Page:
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Computer Software Engineers: Systems Software

Computer Software Engineers design and develop software. They apply the theories and principles of computer science and mathematical analysis to create, test, and evaluate the software applications and systems that make computers work.

Software engineers design and develop many types of software, including computer games, business applications, operating systems, and network control systems. Computer software engineers begin by analyzing users' needs, and then design, test, and develop software to meet those needs. During this process they create flowcharts, diagrams, and other documentation, and may create the detailed sets of instructions, called algorithms, that actually tell the computer what to do. They are sometimes responsible for converting these instructions into a computer language, a process called programming or coding, but this usually is the responsibility of computer programmers.

Computer systems software engineers coordinate the construction, maintenance, and expansion of an organization's computer systems. Working with the organization, they coordinate each department's computer needs – ordering, inventory, billing, and payroll recordkeeping, for example – and make suggestions about its technical direction. They also might set up the organization's intranets – networks that link computers within the organization and ease communication among various departments. Often, they are responsible for the design and implementation of system security and data assurance.

Computer software engineers normally work in clean, comfortable offices or in the laboratories in which computer equipment is located. Their work week is generally 40 hours. Software engineers who work for software vendors and consulting firms frequently travel to meet with customers. Telecommuting is becoming more common as technological advances allow more work to be done from remote locations.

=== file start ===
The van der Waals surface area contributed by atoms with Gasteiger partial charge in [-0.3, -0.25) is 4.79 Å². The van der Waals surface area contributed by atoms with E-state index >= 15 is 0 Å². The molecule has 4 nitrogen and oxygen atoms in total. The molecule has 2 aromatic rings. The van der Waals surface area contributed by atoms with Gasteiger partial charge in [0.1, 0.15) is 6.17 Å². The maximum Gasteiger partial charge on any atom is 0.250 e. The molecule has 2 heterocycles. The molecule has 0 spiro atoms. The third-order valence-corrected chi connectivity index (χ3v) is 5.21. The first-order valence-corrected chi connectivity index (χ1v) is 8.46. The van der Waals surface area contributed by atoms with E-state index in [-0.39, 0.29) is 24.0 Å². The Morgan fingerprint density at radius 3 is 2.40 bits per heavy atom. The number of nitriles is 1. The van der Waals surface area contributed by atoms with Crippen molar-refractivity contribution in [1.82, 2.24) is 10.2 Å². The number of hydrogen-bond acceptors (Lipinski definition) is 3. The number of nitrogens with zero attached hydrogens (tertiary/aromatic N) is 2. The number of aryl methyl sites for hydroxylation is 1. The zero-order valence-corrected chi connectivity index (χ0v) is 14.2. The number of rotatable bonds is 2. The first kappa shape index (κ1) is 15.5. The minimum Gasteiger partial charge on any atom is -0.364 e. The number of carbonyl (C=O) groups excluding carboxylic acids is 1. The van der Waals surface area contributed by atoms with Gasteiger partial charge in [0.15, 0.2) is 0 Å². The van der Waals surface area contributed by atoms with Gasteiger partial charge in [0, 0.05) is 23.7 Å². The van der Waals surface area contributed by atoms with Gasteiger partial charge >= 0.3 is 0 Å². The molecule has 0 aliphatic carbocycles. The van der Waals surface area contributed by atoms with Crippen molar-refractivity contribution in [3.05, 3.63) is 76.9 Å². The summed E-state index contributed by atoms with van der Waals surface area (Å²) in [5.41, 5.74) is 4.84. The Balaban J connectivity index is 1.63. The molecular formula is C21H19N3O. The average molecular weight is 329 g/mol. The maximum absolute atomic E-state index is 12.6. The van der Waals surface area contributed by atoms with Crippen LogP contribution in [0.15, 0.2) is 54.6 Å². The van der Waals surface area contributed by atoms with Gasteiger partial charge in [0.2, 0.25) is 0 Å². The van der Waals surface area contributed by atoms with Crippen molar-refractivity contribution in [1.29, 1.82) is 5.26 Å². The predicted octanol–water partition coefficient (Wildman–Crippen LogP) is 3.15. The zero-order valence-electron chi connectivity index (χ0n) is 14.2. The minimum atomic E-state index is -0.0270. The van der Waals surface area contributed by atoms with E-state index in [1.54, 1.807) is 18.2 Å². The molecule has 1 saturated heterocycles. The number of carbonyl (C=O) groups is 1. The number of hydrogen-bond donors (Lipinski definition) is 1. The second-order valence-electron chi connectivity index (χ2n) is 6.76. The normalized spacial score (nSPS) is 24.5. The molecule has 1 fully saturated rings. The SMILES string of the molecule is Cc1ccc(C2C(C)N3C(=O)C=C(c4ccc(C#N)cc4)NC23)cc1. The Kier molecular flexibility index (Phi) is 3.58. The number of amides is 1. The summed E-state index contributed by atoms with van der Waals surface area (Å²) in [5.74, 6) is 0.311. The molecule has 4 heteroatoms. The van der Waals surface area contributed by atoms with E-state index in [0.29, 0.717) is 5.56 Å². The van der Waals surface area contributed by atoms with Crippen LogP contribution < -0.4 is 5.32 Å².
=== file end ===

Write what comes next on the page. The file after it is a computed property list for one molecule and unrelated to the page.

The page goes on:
How to Obtain:

Systems Software Engineers positions usually require the completion of a Bachelor's Degree (BA/BS) program, generally in computer science or computer information systems. Employers look for applicants with a broad knowledge of, and experience with, a variety of computer systems and technologies. A Master's Degree (MA/MS), in one of these fields may be required for some more complex jobs or for career advancement (completion time is generally 1-2 years).

Certification programs are generally offered by product vendors or software firms, which may require professionals who work with their products to be certified. Voluntary certification is available through various other organizations, such as the Institute for Certified Computing Professionals (ICCP) and the Institute of Electrical and Electronics Engineers (IEEE).

The ICCP offers the Certified Computing Professional (CCP) designation. To earn this certification, a candidate must:

Examples of specialty exams include:

IEEE offers the Certified Software Development Associate (CSDA) designation. To earn this certification, a candidate must:

Major product vendors and software firms offering certification include, but are not limited to Microsoft and Novell.

More Information on Certification:

Average Costs:

Tuition and fees for a master's degree earned at a public university in an area like computer science or computer information systems costs an average of $12,800* per year. Completion time is generally two years.
Total Cost of Certification Exams, not including the cost of exam study aids:

*Note: This figure does not include federal, state, or university financial aid resources such as grants, fellowships, scholarships or work study. It also does not include vocational rehabilitation or other state resources available specifically to people with disabilities. Out-of-pocket expense may be significantly less.